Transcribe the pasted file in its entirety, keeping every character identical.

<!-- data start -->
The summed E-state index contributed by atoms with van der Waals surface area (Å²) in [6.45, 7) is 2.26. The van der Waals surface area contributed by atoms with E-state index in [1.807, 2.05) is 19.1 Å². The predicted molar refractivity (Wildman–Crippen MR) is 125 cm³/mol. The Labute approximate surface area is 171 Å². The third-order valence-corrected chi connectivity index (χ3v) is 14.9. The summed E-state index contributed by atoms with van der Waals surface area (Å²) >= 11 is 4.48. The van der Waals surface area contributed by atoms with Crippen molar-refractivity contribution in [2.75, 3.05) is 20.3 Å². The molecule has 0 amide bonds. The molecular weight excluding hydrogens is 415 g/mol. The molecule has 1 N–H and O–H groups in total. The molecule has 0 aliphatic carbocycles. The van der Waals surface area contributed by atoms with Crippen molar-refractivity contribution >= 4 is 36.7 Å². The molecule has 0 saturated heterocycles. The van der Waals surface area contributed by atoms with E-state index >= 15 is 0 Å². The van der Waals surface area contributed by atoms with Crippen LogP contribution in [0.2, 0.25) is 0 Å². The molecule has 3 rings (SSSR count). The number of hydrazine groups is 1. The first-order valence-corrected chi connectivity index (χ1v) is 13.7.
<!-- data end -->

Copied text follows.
The summed E-state index contributed by atoms with van der Waals surface area (Å²) in [6.45, 7) is 2.26. The van der Waals surface area contributed by atoms with E-state index in [1.807, 2.05) is 19.1 Å². The predicted molar refractivity (Wildman–Crippen MR) is 125 cm³/mol. The Labute approximate surface area is 171 Å². The third-order valence-corrected chi connectivity index (χ3v) is 14.9. The summed E-state index contributed by atoms with van der Waals surface area (Å²) >= 11 is 4.48. The van der Waals surface area contributed by atoms with Crippen molar-refractivity contribution in [2.75, 3.05) is 20.3 Å². The molecule has 0 amide bonds. The molecular weight excluding hydrogens is 415 g/mol. The molecule has 1 N–H and O–H groups in total. The molecule has 0 aliphatic carbocycles. The van der Waals surface area contributed by atoms with Crippen molar-refractivity contribution >= 4 is 36.7 Å². The molecule has 0 saturated heterocycles. The van der Waals surface area contributed by atoms with E-state index >= 15 is 0 Å². The van der Waals surface area contributed by atoms with Crippen LogP contribution in [0.2, 0.25) is 0 Å². The molecule has 3 rings (SSSR count). The number of hydrazine groups is 1. The first-order valence-corrected chi connectivity index (χ1v) is 13.7.